464047 Active Learning in Chemical Engineering

Monday, November 14, 2016: 10:15 AM
Continental 3 (Hilton San Francisco Union Square)
John Falconer, J. Will Medlin, Janet deGrazia, Katherine McDanel and Michelle Medlin, Chemical and Biological Engineering, University of Colorado Boulder, Boulder, CO

Freeman et al. [1] analyzed 225 studies that compared STEM courses that used active learning to those that used traditional lecturing. The students’ performance on exams and on the concept inventory increased by 0.47 standard deviation (when active learning was used, whereas students in the traditional lecture courses were 1.5 times more likely to fail. These studies provide convincing evidence that active learning in the classroom leads to improved student performance. During a lecture, students may think they understand a concept, and only realize they don’t when they try to apply it. An important objective of active learning is that essentially all students are engaged, not just a small fraction.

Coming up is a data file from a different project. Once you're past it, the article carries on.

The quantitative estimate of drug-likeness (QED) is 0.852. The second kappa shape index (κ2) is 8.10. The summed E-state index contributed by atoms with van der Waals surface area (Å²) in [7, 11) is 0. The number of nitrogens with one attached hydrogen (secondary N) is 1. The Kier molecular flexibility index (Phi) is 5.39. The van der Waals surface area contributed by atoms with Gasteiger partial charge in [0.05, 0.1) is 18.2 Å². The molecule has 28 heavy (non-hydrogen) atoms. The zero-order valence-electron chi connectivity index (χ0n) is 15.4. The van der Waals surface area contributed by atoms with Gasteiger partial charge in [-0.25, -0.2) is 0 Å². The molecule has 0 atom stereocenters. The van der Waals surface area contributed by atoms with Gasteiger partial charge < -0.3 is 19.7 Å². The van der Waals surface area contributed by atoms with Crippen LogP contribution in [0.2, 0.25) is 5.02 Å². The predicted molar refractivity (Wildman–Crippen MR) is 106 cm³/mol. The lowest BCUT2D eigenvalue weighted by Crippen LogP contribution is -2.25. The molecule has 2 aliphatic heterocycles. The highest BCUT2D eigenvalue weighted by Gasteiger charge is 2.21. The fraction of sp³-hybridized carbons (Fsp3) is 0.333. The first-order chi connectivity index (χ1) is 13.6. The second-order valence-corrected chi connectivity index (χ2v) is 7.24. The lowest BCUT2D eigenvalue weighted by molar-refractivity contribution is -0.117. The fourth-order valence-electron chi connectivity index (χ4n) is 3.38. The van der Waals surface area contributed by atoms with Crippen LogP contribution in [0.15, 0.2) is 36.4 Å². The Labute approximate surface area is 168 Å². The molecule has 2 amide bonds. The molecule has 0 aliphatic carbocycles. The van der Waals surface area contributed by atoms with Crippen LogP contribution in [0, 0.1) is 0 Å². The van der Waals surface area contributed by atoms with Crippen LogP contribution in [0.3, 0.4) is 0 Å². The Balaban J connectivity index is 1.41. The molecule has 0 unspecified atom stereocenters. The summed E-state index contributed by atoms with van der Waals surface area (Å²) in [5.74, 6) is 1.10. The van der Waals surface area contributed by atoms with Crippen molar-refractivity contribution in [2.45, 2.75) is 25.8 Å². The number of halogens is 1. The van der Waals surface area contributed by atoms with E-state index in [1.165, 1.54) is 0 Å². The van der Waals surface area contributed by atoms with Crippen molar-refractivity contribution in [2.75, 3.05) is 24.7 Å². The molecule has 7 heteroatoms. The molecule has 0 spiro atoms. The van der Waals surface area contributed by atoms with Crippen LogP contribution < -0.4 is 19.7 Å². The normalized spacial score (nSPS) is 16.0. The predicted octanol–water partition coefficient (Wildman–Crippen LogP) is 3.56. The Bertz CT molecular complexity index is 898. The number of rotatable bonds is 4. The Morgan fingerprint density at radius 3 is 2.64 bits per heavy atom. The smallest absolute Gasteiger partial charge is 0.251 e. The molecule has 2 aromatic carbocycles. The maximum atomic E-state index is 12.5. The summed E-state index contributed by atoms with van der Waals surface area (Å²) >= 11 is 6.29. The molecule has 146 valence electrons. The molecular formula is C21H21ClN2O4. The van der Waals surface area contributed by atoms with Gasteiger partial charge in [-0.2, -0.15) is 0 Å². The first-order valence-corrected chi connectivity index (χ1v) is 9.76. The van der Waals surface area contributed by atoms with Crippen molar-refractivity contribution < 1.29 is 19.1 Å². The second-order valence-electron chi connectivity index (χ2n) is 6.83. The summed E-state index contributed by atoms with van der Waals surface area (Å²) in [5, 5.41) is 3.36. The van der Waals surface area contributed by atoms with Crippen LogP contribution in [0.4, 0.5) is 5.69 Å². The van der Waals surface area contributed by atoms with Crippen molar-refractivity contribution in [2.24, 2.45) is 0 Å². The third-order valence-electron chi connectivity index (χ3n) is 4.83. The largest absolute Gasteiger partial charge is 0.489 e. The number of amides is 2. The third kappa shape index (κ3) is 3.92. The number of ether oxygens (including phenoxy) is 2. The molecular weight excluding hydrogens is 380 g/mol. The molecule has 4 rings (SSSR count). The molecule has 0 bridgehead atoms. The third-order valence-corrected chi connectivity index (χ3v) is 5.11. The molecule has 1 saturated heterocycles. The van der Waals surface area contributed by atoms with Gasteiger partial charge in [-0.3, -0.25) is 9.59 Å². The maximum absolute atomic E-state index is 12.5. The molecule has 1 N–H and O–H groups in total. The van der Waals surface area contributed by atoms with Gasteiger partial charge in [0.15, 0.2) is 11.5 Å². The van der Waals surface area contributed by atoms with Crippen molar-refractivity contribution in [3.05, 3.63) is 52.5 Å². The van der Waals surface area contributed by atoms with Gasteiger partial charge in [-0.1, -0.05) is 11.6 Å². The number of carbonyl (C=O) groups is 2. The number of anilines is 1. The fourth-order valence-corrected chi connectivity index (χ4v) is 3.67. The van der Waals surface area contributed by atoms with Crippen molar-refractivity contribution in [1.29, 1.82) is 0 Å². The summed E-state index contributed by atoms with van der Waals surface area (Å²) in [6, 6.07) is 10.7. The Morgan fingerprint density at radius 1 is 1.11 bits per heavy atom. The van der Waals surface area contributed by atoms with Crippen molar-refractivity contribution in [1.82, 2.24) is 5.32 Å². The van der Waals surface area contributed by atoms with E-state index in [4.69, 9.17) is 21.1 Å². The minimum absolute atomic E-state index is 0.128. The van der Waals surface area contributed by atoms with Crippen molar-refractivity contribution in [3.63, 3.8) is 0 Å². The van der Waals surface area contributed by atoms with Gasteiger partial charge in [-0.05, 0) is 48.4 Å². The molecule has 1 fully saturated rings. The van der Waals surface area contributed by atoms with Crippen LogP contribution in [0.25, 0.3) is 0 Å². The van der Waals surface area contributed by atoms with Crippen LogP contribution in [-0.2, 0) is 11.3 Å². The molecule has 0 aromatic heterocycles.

We have attempted to provide the resources to make it easier for new faculty to use active learning while devoting less time to preparing course materials. Complete course packages have been developed for three chemical engineering courses: material and energy balances, thermodynamics, and kinetics/reactor design. These course packages utilize active learning in class with ConcepTests , interactive simulations, and problems that students work on in groups. They also include screencasts for students to watch before class, reading quizzes, exams, and assignments. The course packages are available in Microsoft OneNote so that they can be readily modified by the user. Access to the course packages is available at www.LearnChemE.com. 1. Freeman, S, Eddy, SL, McDonough, M, Smith, MK, Okoroafor, N, Jordt, H, Wenderoth, MP, Active Learning Increases Student Performance in Science, Engineering, and Mathematics. Proc. Nat. Acad. Sci. (2014) 111, 8410-8415.

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